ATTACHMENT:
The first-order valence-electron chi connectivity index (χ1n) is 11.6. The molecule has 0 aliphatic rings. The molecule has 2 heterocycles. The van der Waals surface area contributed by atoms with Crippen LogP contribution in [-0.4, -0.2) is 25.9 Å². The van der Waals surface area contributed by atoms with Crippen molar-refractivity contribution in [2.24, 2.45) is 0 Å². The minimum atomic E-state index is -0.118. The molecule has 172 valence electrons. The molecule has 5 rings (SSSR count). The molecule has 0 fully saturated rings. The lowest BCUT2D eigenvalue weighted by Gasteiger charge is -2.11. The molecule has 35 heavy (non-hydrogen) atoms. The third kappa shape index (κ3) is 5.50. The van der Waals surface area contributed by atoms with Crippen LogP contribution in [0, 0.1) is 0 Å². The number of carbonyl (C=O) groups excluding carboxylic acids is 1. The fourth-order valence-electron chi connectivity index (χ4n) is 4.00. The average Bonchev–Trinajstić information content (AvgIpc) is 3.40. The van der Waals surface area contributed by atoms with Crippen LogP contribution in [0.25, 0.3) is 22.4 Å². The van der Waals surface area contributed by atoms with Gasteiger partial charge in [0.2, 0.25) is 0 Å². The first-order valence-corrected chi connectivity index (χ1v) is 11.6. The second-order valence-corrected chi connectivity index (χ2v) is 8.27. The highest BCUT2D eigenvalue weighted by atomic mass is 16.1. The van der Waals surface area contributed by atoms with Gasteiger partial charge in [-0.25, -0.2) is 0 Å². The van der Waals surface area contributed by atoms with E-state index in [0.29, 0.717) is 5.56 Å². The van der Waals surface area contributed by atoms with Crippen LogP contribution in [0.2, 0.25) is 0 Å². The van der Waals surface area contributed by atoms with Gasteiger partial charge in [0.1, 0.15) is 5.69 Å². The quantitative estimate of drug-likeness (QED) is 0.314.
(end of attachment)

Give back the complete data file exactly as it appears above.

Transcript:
The first-order valence-electron chi connectivity index (χ1n) is 11.6. The molecule has 0 aliphatic rings. The molecule has 2 heterocycles. The van der Waals surface area contributed by atoms with Crippen LogP contribution in [-0.4, -0.2) is 25.9 Å². The van der Waals surface area contributed by atoms with Crippen molar-refractivity contribution in [2.24, 2.45) is 0 Å². The minimum atomic E-state index is -0.118. The molecule has 172 valence electrons. The molecule has 5 rings (SSSR count). The molecule has 0 fully saturated rings. The lowest BCUT2D eigenvalue weighted by Gasteiger charge is -2.11. The molecule has 35 heavy (non-hydrogen) atoms. The third kappa shape index (κ3) is 5.50. The van der Waals surface area contributed by atoms with Crippen LogP contribution in [0, 0.1) is 0 Å². The number of carbonyl (C=O) groups excluding carboxylic acids is 1. The fourth-order valence-electron chi connectivity index (χ4n) is 4.00. The average Bonchev–Trinajstić information content (AvgIpc) is 3.40. The van der Waals surface area contributed by atoms with Crippen LogP contribution in [0.25, 0.3) is 22.4 Å². The van der Waals surface area contributed by atoms with Gasteiger partial charge in [0.2, 0.25) is 0 Å². The first-order valence-corrected chi connectivity index (χ1v) is 11.6. The second-order valence-corrected chi connectivity index (χ2v) is 8.27. The highest BCUT2D eigenvalue weighted by atomic mass is 16.1. The van der Waals surface area contributed by atoms with Gasteiger partial charge in [-0.25, -0.2) is 0 Å². The van der Waals surface area contributed by atoms with E-state index in [0.29, 0.717) is 5.56 Å². The van der Waals surface area contributed by atoms with Crippen LogP contribution in [0.2, 0.25) is 0 Å². The van der Waals surface area contributed by atoms with Gasteiger partial charge in [0.1, 0.15) is 5.69 Å². The quantitative estimate of drug-likeness (QED) is 0.314.